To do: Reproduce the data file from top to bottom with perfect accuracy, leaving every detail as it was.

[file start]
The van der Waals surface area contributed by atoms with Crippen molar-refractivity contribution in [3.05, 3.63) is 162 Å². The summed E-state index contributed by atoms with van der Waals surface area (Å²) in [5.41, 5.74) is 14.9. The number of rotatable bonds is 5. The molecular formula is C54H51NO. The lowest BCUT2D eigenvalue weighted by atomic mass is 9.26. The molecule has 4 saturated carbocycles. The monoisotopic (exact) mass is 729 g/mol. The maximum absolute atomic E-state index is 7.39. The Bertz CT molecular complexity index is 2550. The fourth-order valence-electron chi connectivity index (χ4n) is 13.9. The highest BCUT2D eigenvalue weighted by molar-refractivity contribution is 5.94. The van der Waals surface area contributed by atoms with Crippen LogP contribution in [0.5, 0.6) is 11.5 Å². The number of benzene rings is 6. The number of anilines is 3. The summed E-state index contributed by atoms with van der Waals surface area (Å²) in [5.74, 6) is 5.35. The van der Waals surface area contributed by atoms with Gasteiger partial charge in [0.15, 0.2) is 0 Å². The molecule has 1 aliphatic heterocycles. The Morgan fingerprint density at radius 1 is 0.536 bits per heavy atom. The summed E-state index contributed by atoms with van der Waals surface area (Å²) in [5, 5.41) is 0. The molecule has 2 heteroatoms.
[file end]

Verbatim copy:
The van der Waals surface area contributed by atoms with Crippen molar-refractivity contribution in [3.05, 3.63) is 162 Å². The summed E-state index contributed by atoms with van der Waals surface area (Å²) in [5.41, 5.74) is 14.9. The number of rotatable bonds is 5. The molecular formula is C54H51NO. The lowest BCUT2D eigenvalue weighted by atomic mass is 9.26. The molecule has 4 saturated carbocycles. The monoisotopic (exact) mass is 729 g/mol. The maximum absolute atomic E-state index is 7.39. The Bertz CT molecular complexity index is 2550. The fourth-order valence-electron chi connectivity index (χ4n) is 13.9. The highest BCUT2D eigenvalue weighted by molar-refractivity contribution is 5.94. The van der Waals surface area contributed by atoms with Crippen LogP contribution in [0.5, 0.6) is 11.5 Å². The number of benzene rings is 6. The number of anilines is 3. The summed E-state index contributed by atoms with van der Waals surface area (Å²) in [5.74, 6) is 5.35. The van der Waals surface area contributed by atoms with Gasteiger partial charge in [0.15, 0.2) is 0 Å². The molecule has 1 aliphatic heterocycles. The Morgan fingerprint density at radius 1 is 0.536 bits per heavy atom. The summed E-state index contributed by atoms with van der Waals surface area (Å²) in [5, 5.41) is 0. The molecule has 2 heteroatoms.